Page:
Originally published on Venturebeat.com on November 4, 2016.
Ever since the mobile revolution began, we have been able to collect huge amounts of data. In fact, in just a single minute, there are 4,166,667 Facebook likes, 347,222 tweets, and 284,722 Snapchat snaps generated. In a full day, 2.5 quintillion bytes of data is produced.
Large volumes of data can be a tremendous asset to businesses. This is because businesses can use the data to get insights into consumer behavior, the market, competing products, their own company, and much more. However, a company can generate so much data that it is unable to effectively use it all. This is where chatbots can be extremely helpful.
A chatbot is a tool that is capable of handling complexity. Chatbots can sift through large volumes of data quickly and provide real-time, effective use of that data. In other words, chatbots can help to bring order from chaos. For example, chatbots can do things like answer customer service questions, scan many local restaurants to help you book dinner reservations, check sports scores, and order flowers.
Chatbots can be extremely helpful for many businesses. In fact, using a chatbot effectively can be a strong competitive differentiator for a company. However, some businesses stand to gain much more from the use of chatbots than others. Here’s a look into how a company’s data volume affects the usefulness of chatbots.
Companies with large amounts of data
Companies with a high level of data can benefit the most from chatbots. Such companies include major insurance companies, credit card companies like American Express, or others that gather tremendous amounts of data. The reason why these companies can benefit the most is because the larger a company’s data volume is, the more opportunity chatbots have to help the business.
Without chatbots, employees at high-data companies may have trouble keeping up with and effectively using the data. However, a company can implement chatbots to handle business functions that involve scanning through these large levels of data.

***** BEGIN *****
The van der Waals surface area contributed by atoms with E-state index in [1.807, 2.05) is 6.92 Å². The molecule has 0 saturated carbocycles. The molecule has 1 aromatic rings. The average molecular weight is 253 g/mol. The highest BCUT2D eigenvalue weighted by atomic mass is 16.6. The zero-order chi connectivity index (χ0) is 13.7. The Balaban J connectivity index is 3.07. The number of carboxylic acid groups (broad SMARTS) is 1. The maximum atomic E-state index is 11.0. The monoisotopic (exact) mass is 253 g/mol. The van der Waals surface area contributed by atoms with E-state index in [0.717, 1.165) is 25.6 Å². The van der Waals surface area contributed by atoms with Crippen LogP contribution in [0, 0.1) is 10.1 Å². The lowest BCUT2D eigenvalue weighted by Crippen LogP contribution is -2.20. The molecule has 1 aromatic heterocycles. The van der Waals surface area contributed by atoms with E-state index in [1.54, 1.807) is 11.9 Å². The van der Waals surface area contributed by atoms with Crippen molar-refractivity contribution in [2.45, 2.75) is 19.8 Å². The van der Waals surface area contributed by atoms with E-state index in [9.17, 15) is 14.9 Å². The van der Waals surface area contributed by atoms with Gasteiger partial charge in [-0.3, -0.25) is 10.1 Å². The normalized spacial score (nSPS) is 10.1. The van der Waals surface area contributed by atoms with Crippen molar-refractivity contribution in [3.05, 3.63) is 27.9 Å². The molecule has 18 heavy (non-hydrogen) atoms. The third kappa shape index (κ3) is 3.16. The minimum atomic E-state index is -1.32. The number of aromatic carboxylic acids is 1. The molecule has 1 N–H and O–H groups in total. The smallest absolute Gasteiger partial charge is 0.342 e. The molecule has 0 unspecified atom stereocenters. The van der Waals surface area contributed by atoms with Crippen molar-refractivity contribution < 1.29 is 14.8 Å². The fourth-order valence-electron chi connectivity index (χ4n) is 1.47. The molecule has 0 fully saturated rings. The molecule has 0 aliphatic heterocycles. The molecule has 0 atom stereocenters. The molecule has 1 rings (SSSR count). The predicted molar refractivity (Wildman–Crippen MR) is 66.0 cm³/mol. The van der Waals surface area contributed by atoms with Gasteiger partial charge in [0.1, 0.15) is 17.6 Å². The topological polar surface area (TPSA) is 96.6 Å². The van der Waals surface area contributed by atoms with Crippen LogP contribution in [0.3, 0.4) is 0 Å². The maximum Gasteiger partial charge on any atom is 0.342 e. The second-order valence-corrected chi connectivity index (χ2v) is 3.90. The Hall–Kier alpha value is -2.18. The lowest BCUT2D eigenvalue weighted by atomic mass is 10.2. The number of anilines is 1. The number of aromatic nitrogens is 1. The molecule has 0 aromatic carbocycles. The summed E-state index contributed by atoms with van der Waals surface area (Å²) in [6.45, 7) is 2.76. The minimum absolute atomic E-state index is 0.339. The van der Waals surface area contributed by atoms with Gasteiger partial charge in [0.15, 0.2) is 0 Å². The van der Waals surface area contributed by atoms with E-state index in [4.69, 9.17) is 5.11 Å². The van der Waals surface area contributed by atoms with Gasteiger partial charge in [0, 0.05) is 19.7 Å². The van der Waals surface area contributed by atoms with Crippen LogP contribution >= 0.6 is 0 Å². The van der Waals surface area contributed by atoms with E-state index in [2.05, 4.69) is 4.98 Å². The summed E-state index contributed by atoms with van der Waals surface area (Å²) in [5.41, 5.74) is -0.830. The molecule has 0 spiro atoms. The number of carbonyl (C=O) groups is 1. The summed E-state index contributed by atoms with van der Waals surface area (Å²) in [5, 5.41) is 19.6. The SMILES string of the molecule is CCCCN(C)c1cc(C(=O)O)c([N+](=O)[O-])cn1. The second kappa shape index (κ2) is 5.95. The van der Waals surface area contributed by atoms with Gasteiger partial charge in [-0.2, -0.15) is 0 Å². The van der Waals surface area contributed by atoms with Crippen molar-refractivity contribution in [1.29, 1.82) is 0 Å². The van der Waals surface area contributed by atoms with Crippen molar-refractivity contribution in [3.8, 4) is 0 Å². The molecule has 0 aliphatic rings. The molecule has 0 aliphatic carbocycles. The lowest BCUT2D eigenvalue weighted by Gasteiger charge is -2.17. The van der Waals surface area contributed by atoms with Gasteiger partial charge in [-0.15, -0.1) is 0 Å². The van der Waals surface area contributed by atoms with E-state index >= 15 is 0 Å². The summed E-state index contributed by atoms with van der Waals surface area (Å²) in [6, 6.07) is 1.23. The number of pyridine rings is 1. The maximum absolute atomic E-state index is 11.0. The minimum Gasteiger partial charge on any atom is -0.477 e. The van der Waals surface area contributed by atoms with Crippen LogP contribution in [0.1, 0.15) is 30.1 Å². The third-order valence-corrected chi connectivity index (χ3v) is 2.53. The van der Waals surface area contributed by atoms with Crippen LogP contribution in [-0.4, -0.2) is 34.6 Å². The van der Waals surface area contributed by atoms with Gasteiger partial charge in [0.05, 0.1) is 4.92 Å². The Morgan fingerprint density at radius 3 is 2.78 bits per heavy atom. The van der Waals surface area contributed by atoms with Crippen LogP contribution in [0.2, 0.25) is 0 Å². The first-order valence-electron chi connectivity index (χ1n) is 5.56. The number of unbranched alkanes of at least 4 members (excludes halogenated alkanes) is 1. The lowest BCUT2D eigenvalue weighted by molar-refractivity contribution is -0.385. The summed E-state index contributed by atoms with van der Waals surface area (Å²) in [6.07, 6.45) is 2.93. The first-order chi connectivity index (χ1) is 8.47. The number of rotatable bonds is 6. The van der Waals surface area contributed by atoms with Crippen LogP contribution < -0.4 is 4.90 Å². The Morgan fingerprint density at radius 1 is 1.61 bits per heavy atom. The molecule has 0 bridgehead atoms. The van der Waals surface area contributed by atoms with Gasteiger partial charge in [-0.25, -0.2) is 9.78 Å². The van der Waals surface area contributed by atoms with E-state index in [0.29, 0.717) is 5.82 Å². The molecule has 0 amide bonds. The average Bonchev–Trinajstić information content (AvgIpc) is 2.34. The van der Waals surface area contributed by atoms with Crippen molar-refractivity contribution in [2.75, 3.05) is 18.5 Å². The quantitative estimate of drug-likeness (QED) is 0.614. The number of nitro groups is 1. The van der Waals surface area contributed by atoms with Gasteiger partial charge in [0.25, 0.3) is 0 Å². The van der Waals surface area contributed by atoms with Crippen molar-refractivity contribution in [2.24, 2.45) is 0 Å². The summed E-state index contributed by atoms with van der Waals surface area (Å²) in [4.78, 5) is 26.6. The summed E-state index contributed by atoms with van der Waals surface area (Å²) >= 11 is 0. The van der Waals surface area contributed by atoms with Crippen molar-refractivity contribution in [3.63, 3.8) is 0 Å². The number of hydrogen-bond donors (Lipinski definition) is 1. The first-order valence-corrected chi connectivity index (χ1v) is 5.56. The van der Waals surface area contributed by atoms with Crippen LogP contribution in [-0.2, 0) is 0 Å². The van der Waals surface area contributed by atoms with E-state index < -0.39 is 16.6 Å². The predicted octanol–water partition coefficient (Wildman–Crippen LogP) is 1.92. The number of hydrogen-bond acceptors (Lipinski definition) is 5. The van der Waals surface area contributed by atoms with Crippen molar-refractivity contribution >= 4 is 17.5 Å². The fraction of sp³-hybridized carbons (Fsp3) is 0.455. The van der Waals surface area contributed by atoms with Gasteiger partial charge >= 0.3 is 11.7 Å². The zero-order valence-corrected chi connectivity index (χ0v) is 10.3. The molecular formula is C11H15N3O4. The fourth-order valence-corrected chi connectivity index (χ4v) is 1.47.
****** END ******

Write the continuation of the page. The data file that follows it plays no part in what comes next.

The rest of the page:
For example, an electronics manufacturer could put a chatbot on its website that can help with complex customer service questions. Such a chatbot could quickly search through hundreds, or even thousands, of models and products, and provide specific individual details about each product. When you consider that the process of answering these questions may have to be repeated hundreds, thousands, or even tens of thousands of times in a year, you can really see how a chatbot can be useful for companies with large amounts of data.
Chatbots can also be used internally by companies to analyze key data that the company collects. The chatbots can scan the data in seconds, thus preventing employees from having to take ages to dig through it. Using chatbots in this manner can help companies arrive at key conclusions that can help market research, product development, competition analysis, and many other vital tasks.
Companies with small amounts of data
Companies with small amounts of data have a considerably reduced need for chatbots. After all, the primary purpose of chatbots is to help companies use their data more effectively. So if a company is not collecting significant levels of data, then a chatbot is not going to be able to help very much at all.
Companies that do not collect large amounts of data may include small retail stores with only a few products, companies that do not have a large online presence, or companies that don’t use the internet for their business at all.
If these companies do collect some data, a few employees may be able to easily make use of it. For example, a small retail store may keep a list of its most important competitors. This data may be used by an employee without the assistance of a chatbot.
Chatbots are an incredibly exciting development in the tech world because they can potentially help companies save a lot of money and can speed up many business processes. However, chatbots are substantially more helpful for companies with higher volumes of data than those with smaller volumes. The amount of data that your company needs to collect and analyze in order to differentiate itself determines whether or not you should look into chatbots.